Africans and Caribbeans Black Africans are London’s second largest ethnic minority. They come from countries such as Nigeria and Kenya. Many Somalis migrated to London to escape their country’s civil war in the early 1990’s. Black Caribbeans are London’s third largest ethnic minority. Many come from islands such as Jamaica and from Guyana. Racism and riots London’s minorities have often suffered racism. In 1958 there were riots against Caribbeans in Notting Hill. In the 1970s skinheads attacked Bangladeshis in Brick Lane. Many black people rioted against discrimination in Brixton and Tottenham in the 1980s. The racial situation in London is slowly improving, but there are still problems.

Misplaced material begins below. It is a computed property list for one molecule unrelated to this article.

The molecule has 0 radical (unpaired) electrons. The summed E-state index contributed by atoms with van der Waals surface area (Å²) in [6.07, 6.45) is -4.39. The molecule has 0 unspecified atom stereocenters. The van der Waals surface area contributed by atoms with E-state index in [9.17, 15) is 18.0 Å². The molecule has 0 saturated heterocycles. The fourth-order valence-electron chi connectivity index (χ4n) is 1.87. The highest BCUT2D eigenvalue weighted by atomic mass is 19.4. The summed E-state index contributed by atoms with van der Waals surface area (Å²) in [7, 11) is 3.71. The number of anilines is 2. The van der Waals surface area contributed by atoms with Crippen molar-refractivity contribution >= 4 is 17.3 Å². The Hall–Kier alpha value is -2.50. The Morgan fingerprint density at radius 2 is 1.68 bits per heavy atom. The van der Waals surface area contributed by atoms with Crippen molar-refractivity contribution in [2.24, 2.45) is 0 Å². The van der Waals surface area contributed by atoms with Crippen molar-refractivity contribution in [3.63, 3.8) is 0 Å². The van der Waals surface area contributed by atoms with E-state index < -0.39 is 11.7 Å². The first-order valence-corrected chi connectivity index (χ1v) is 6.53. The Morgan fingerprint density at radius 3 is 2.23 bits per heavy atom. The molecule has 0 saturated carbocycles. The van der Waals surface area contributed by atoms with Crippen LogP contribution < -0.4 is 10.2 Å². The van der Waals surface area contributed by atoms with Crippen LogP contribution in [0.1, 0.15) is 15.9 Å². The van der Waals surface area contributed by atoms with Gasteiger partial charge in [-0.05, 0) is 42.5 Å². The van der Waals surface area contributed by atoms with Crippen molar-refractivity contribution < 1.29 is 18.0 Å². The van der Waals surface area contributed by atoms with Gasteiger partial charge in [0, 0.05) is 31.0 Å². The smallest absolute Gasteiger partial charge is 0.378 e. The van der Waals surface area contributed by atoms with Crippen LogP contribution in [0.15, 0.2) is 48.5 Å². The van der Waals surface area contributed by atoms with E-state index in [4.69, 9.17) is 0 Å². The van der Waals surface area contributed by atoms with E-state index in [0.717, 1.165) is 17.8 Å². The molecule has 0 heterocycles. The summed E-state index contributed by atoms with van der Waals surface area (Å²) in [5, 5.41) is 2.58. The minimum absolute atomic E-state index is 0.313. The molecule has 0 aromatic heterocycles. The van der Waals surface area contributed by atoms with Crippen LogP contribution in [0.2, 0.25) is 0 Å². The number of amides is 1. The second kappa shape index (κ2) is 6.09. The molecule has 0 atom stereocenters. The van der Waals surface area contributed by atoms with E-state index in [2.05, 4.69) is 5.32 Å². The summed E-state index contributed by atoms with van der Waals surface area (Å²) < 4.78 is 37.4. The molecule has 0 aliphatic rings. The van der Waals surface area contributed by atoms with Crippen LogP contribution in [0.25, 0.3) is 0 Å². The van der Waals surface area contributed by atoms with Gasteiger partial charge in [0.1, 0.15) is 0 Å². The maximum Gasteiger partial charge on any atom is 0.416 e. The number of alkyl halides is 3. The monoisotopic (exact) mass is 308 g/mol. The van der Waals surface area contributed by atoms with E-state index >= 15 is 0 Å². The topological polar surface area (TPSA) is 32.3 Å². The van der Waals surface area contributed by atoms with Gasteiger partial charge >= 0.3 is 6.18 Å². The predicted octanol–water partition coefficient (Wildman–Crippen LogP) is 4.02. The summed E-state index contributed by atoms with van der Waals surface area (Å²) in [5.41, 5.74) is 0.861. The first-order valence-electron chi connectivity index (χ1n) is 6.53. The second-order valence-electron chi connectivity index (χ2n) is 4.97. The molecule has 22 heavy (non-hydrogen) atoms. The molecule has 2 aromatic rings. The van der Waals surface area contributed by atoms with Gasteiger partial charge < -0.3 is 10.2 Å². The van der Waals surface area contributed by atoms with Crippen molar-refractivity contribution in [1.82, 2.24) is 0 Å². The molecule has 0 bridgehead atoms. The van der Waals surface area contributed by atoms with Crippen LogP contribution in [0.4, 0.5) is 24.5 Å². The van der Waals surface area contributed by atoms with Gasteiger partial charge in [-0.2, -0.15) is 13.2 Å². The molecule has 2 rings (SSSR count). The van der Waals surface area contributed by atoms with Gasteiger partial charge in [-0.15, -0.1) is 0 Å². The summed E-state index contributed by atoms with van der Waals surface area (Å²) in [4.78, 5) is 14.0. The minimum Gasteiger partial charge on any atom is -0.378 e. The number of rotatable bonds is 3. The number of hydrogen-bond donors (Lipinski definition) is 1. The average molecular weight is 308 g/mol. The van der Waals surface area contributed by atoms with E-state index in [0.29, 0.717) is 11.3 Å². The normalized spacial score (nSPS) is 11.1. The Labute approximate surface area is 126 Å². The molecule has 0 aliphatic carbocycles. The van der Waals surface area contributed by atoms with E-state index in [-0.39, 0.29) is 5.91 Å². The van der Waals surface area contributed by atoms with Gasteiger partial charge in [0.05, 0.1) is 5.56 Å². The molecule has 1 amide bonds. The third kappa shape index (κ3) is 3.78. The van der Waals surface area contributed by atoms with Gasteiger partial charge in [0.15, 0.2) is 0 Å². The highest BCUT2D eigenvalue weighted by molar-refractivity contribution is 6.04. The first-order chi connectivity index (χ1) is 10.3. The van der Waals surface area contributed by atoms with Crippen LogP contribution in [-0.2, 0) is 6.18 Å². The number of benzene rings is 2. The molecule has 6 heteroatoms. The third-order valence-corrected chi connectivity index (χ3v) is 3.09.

RELIGIOUS REFUGEES In the past the East End was a refuge for two groups of people escaping religious persecution. Huguenots from France arrived in the 17th century after their Protestant religion was banned. In the late 19th century Jews fleeing pogroms in Russia and Central Europe came to London. Many Jews live in North London. Some belong to ultra- orthodox groups (below).
⌂ A street market in Brixton, a south London area with a large Afro-Caribbean population. African and Caribbean foods are sold here.
A young population London’s population has been rising since the mid-1980s. Asylum-seekers from abroad have contributed to this increase. Other new inhabitants are single young people attracted by jobs or universities. Retired people and couples with children often leave the capital.
This means that London’s population is younger than the UK’s as a whole.
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